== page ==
The Gold Dome is the most immediately identifiable image dominating the skyline of Jerusalem. It has stood there for 1300 years, longer in TIME than both the 1st and 2nd Jewish Temples. There is a growing movement of Jewish activist-extremists who want to see the Dome destroyed, and a 3rd Jewish Temple built in it’s place, restoring the Levite Priesthood and the animal blood sacrifice of sheep and goats in atonement for sin. A fundamental of Christianity is God’s requirement of animal sacrifice by Jews in the Temple ended when Christ Jesus, in offering his own body, fulfilled that requirement once, for all TIME, and for all humanity.
‘The Temple Mount is a powder keg, and arsonists have the upper hand’ This is no accidental fire. This was (and still is) an arson job. But who are the suspects? this morning’s headline reports in Israel’s Haaretz newspaper.
Jerusalem is up in arms again. As violence spreads from the capital to other parts of Israel, it seems the question isn’t so much whether the country is teetering on the brink of an intifada, but how the upsurge should be characterized.
Some are calling it “the Firecracker Intifada,” in honor of the firecrackers that Palestinian protesters are hurling at the police. Others are going simply with “the third intifada,” though many disagree with that moniker. In any case, the term “Silent Intifada,” previously used to describe the violence in Jerusalem, hardly seems appropriate now.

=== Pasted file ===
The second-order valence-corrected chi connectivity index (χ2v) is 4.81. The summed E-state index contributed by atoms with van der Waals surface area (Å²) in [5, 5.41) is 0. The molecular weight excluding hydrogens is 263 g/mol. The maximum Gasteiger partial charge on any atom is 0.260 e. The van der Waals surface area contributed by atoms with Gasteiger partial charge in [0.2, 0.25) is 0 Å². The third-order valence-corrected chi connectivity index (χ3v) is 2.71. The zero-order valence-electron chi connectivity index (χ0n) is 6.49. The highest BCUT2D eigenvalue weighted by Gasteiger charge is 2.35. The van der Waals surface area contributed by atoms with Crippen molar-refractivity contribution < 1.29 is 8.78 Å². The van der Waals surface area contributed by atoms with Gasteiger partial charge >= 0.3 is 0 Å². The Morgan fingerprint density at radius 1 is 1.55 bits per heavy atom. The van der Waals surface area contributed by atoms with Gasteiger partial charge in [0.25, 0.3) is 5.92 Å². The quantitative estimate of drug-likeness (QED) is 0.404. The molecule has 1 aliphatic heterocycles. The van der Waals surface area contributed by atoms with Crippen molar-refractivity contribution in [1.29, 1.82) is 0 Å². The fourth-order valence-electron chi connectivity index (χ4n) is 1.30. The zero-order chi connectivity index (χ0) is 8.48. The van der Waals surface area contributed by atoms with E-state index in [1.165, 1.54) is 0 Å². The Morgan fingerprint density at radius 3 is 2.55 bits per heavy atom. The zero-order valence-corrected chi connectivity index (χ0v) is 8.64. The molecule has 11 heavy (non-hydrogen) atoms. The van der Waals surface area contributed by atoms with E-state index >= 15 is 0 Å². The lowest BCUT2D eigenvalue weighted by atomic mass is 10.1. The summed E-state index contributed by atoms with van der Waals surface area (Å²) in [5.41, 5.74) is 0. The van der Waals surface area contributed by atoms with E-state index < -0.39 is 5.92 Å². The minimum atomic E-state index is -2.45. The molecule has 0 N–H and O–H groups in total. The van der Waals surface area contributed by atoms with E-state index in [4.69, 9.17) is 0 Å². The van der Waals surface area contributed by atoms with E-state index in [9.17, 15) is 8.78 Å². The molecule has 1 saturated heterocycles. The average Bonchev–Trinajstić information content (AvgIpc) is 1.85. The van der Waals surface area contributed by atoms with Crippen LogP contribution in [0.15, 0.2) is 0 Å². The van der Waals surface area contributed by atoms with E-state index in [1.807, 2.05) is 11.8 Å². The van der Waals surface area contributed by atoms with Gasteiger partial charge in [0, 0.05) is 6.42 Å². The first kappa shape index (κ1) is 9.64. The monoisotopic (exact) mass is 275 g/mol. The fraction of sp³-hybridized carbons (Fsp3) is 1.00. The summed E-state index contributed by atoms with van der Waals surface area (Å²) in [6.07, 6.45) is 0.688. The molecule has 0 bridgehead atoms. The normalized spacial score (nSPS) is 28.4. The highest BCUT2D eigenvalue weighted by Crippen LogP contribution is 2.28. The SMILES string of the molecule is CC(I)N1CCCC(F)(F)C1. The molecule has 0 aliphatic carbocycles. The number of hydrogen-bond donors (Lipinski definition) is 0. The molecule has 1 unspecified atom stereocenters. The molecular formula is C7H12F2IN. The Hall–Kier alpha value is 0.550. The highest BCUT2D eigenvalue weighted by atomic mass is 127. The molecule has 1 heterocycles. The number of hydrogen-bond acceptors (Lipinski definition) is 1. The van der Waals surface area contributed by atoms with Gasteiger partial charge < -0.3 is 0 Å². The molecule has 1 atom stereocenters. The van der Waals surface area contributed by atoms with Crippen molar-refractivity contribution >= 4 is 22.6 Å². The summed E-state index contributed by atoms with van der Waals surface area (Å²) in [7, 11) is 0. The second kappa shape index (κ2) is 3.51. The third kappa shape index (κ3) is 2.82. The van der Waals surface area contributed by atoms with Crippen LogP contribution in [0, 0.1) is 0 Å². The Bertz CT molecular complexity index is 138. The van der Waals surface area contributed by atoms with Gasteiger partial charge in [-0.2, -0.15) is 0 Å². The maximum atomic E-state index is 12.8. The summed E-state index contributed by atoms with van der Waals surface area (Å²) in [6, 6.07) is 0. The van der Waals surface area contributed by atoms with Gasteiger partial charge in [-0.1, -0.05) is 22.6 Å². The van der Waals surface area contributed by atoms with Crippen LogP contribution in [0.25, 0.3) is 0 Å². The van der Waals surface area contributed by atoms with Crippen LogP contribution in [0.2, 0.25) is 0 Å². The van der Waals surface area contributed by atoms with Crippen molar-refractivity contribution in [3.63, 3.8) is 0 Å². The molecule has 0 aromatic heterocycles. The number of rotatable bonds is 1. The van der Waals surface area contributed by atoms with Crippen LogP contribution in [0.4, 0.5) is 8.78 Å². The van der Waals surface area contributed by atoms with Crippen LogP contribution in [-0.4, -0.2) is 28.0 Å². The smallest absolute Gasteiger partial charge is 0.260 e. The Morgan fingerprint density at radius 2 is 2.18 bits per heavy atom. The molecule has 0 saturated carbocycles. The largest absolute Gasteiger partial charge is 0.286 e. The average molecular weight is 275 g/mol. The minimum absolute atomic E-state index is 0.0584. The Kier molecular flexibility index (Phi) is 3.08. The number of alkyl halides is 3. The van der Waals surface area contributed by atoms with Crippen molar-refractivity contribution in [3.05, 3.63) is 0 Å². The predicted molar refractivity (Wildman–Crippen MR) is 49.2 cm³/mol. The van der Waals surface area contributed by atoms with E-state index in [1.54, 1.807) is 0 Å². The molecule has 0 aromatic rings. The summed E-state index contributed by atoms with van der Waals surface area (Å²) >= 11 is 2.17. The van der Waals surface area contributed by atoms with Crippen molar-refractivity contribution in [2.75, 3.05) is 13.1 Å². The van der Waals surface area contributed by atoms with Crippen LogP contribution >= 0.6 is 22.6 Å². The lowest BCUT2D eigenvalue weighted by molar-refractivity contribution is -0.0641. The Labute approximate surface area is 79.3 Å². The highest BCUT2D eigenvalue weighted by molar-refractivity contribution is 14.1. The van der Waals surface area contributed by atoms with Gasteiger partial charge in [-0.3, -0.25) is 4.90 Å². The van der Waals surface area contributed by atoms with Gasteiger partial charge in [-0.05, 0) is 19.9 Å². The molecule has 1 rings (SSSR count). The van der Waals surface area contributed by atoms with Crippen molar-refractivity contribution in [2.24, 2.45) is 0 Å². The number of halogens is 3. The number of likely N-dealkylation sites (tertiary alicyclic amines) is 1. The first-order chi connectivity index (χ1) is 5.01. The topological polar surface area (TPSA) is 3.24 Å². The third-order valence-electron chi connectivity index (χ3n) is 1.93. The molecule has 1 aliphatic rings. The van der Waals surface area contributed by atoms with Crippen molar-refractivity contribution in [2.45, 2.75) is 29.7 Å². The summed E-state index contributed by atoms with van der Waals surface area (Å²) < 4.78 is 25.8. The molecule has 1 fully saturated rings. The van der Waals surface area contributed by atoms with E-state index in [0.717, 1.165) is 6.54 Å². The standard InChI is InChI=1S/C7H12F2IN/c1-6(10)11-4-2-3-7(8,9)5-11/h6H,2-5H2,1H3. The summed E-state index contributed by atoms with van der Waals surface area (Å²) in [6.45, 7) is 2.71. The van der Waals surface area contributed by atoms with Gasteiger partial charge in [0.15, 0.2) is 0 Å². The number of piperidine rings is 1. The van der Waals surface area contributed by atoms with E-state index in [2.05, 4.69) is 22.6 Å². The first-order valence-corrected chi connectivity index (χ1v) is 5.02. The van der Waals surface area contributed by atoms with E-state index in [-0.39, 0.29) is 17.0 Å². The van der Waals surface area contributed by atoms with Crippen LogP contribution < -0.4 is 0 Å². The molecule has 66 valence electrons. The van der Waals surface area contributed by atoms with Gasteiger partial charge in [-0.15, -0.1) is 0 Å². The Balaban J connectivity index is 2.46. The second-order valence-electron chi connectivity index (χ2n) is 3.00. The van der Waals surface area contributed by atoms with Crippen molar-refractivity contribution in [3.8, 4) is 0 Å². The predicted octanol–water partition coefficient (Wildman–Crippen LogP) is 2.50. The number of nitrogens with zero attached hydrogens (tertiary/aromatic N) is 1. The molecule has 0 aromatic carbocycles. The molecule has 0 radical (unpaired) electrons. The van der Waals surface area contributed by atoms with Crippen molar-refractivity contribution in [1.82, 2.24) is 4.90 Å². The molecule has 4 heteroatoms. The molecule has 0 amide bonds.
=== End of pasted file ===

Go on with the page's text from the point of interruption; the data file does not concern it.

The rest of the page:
At the center of this craziness stands the Temple Mount, or Haram al-Sharif, as it is known to Muslims. The Temple Mount is the holiest site for Judaism and the third holiest for Islam. It’s one of the most sensitive religious sites in the world — a massive powder keg, if you will.
Now that this powder keg looks to be on the verge of exploding, note that this was no accidental fire. This was (and still is) an arson job.
The immediate suspects, as many observers have pointed out, are the Israeli right-wing politicians challenging the decades-old status quo on the Temple Mount, over which the Muslim Waqf trust has retained religious control since Israel took over East Jerusalem in 1967. The right-wingers are insisting that Jews be allowed to pray there; they include Knesset members like Likud’s Miri Regev and Moshe Feiglin.
These two, Housing Minister Uri Ariel and others have been key to the incredible resurgence of the Jewish Temple Mount movement in recent years, a resurgence that led to rumors that Israel sought to change the delicate status quo.